Temperatures reached almost 49 degrees in the Pilbara town of OnslowThursday January 9, 2014 - 09:19 EDT
Residents in the Pilbara town of Onslow have sweltered through one of their hottest days on record.
At 2:20pm yesterday, the town recorded its second hottest January day, with the temperature reaching 48.7 degrees celsius.
The town's hottest January day is 48.9, while the hottest day was in December 2011 when the mercury peaked at 49.2 degrees.
John Day from the local Caravan Park says despite the burning heat, he does not think locals were too worried.
"I saw the forecast for 49 degrees, so yeah that was pretty astounding," he said.
"But I mean, we're used to the heat up here.
"I guess it's a relativity thing. If Onslow's had exposure to the 43s and 44s, an extra couple of degrees is neither here nor there, you tend to just take it in your stride.
"If you speak to people in the shops, they'd probably say a similar sort of thing.
"Although, when you drive into Onslow off the North West Coastal Highway, you see 'Onslow The Cooler Coast'.
"I'm not sure who wrote that sign, because today it's not the cooler coast, that's for sure."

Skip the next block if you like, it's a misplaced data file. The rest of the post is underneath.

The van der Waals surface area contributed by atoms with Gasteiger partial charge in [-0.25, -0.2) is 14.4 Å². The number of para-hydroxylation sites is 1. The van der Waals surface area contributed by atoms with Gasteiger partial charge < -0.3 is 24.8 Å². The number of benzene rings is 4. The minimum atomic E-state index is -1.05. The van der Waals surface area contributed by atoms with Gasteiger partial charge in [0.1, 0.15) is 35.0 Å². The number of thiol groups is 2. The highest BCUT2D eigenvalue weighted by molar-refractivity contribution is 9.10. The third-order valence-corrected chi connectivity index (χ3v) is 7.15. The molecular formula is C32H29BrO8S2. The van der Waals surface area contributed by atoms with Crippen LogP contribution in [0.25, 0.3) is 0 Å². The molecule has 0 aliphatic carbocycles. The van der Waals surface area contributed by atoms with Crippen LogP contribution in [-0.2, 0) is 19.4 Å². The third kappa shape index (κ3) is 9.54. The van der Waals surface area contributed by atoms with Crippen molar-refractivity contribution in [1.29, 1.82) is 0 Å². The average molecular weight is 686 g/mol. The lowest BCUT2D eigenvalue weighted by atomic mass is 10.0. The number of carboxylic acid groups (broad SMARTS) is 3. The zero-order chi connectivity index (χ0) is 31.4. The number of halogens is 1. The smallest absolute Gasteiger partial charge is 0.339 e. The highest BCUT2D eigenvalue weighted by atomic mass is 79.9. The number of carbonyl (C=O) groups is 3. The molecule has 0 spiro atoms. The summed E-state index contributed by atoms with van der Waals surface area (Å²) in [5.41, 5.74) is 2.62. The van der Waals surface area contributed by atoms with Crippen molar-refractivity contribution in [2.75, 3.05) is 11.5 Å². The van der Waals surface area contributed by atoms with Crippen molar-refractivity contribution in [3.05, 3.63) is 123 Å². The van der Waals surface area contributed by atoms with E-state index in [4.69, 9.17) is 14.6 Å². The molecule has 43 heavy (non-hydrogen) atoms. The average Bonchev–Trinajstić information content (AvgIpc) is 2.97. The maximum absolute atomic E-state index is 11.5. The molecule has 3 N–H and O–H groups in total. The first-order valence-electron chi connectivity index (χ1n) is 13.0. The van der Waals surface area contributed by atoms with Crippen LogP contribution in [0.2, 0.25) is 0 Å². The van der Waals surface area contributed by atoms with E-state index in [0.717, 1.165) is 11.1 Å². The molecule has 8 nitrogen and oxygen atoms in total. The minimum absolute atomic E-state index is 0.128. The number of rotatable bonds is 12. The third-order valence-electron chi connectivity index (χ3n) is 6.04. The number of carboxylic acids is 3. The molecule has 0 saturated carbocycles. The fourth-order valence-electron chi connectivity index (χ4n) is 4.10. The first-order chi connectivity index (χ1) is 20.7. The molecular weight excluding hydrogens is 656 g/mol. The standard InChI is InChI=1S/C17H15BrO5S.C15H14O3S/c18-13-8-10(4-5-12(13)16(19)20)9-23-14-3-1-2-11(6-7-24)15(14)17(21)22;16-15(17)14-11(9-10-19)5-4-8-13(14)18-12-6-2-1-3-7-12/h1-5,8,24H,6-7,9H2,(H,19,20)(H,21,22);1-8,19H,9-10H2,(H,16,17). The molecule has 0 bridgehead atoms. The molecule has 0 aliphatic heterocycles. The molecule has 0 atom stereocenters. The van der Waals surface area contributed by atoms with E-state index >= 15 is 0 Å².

The temperature peaked above 48-degrees yesterday afternoon at Urala Station, about 33-kilometres south of Onslow.
The station's Joe Armstrong says it was a good day to stay indoors with the air-conditioner on.
He says he also filled up a pool for his dogs.
"We don't get too many hot days here because we are right on the coast but when it's hot, it's really hot. It's a quarter past one and it's 48 degrees. It's not real flash."
The forecast today is for a maximum of 47 degrees, dropping to 40 tomorrow.
© ABC 2014
More breaking news
Following a strong cold front which swept over southeastern parts of the nation yesterday, cool air settled under clear skies over parts of the sunshine state.
The Federal Government's White Paper on the Competitiveness of Australia's agriculture sector, to be released on the weekend, will drive long-term agricultural policies.
It was a cold morning across New South Wales and northern Victoria, with many places across the states waking up to frozen pipes and frosty foliage.